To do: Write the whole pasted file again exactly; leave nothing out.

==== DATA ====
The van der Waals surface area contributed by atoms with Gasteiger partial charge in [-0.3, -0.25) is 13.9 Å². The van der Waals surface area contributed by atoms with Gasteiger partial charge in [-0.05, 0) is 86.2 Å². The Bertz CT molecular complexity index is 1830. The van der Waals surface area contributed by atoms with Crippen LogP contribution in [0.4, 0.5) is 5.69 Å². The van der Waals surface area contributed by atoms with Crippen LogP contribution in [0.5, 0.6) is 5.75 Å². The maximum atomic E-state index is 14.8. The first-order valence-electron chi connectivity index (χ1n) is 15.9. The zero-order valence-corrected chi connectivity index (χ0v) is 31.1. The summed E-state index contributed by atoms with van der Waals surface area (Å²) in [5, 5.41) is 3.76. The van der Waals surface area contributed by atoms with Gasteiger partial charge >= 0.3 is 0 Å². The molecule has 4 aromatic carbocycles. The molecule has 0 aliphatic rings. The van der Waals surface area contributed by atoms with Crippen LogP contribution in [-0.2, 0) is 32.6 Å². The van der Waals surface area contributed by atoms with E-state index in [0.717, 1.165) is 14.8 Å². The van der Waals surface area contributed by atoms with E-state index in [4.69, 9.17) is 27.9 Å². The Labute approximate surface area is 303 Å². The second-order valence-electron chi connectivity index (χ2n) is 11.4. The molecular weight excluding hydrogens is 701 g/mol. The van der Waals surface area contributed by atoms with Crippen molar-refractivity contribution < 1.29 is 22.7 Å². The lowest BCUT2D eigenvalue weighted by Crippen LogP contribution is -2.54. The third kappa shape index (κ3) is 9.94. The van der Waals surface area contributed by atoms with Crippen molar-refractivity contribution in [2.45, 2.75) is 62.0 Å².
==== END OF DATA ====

The van der Waals surface area contributed by atoms with Gasteiger partial charge in [-0.3, -0.25) is 13.9 Å². The van der Waals surface area contributed by atoms with Gasteiger partial charge in [-0.05, 0) is 86.2 Å². The Bertz CT molecular complexity index is 1830. The van der Waals surface area contributed by atoms with Crippen LogP contribution in [0.4, 0.5) is 5.69 Å². The van der Waals surface area contributed by atoms with Crippen LogP contribution in [0.5, 0.6) is 5.75 Å². The maximum atomic E-state index is 14.8. The first-order valence-electron chi connectivity index (χ1n) is 15.9. The zero-order valence-corrected chi connectivity index (χ0v) is 31.1. The summed E-state index contributed by atoms with van der Waals surface area (Å²) in [5, 5.41) is 3.76. The van der Waals surface area contributed by atoms with Gasteiger partial charge >= 0.3 is 0 Å². The molecule has 4 aromatic carbocycles. The molecule has 0 aliphatic rings. The van der Waals surface area contributed by atoms with Crippen LogP contribution in [-0.2, 0) is 32.6 Å². The van der Waals surface area contributed by atoms with E-state index in [0.717, 1.165) is 14.8 Å². The van der Waals surface area contributed by atoms with E-state index in [4.69, 9.17) is 27.9 Å². The Labute approximate surface area is 303 Å². The second-order valence-electron chi connectivity index (χ2n) is 11.4. The molecular weight excluding hydrogens is 701 g/mol. The van der Waals surface area contributed by atoms with Crippen molar-refractivity contribution < 1.29 is 22.7 Å². The lowest BCUT2D eigenvalue weighted by Crippen LogP contribution is -2.54. The third kappa shape index (κ3) is 9.94. The van der Waals surface area contributed by atoms with Crippen molar-refractivity contribution in [2.45, 2.75) is 62.0 Å².